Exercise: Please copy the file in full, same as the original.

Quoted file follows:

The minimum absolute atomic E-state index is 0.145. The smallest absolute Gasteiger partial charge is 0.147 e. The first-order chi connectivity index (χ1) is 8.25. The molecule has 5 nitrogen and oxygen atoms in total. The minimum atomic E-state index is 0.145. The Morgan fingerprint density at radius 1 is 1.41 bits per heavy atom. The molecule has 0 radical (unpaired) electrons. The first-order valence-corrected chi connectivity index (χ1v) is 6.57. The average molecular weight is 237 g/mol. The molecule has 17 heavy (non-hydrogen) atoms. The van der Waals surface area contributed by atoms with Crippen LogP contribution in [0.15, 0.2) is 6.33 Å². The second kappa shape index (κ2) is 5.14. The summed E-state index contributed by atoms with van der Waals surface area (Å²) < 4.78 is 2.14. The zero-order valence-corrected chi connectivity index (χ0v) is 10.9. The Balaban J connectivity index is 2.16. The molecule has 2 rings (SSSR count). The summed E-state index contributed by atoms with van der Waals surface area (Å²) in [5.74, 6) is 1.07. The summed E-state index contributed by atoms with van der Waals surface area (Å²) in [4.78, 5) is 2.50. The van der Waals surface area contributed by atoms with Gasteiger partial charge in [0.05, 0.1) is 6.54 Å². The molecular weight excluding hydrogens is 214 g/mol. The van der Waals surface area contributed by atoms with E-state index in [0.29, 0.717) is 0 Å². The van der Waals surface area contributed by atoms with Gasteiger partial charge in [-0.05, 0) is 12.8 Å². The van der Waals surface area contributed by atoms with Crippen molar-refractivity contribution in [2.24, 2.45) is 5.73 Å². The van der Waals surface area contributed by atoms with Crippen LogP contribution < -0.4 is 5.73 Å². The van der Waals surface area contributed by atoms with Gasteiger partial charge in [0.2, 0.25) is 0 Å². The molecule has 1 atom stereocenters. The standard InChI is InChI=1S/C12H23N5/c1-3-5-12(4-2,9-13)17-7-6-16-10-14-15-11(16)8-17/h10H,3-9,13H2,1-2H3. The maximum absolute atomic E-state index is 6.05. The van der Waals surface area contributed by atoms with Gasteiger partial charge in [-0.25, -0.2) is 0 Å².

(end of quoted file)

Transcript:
The minimum absolute atomic E-state index is 0.145. The smallest absolute Gasteiger partial charge is 0.147 e. The first-order chi connectivity index (χ1) is 8.25. The molecule has 5 nitrogen and oxygen atoms in total. The minimum atomic E-state index is 0.145. The Morgan fingerprint density at radius 1 is 1.41 bits per heavy atom. The molecule has 0 radical (unpaired) electrons. The first-order valence-corrected chi connectivity index (χ1v) is 6.57. The average molecular weight is 237 g/mol. The molecule has 17 heavy (non-hydrogen) atoms. The van der Waals surface area contributed by atoms with Crippen LogP contribution in [0.15, 0.2) is 6.33 Å². The second kappa shape index (κ2) is 5.14. The summed E-state index contributed by atoms with van der Waals surface area (Å²) < 4.78 is 2.14. The zero-order valence-corrected chi connectivity index (χ0v) is 10.9. The Balaban J connectivity index is 2.16. The molecule has 2 rings (SSSR count). The summed E-state index contributed by atoms with van der Waals surface area (Å²) in [5.74, 6) is 1.07. The summed E-state index contributed by atoms with van der Waals surface area (Å²) in [4.78, 5) is 2.50. The van der Waals surface area contributed by atoms with Gasteiger partial charge in [0.05, 0.1) is 6.54 Å². The molecular weight excluding hydrogens is 214 g/mol. The van der Waals surface area contributed by atoms with E-state index in [0.29, 0.717) is 0 Å². The van der Waals surface area contributed by atoms with Gasteiger partial charge in [-0.05, 0) is 12.8 Å². The van der Waals surface area contributed by atoms with Crippen molar-refractivity contribution in [2.24, 2.45) is 5.73 Å². The van der Waals surface area contributed by atoms with Crippen LogP contribution < -0.4 is 5.73 Å². The van der Waals surface area contributed by atoms with Gasteiger partial charge in [0.2, 0.25) is 0 Å². The molecule has 1 atom stereocenters. The standard InChI is InChI=1S/C12H23N5/c1-3-5-12(4-2,9-13)17-7-6-16-10-14-15-11(16)8-17/h10H,3-9,13H2,1-2H3. The maximum absolute atomic E-state index is 6.05. The van der Waals surface area contributed by atoms with Gasteiger partial charge in [-0.25, -0.2) is 0 Å².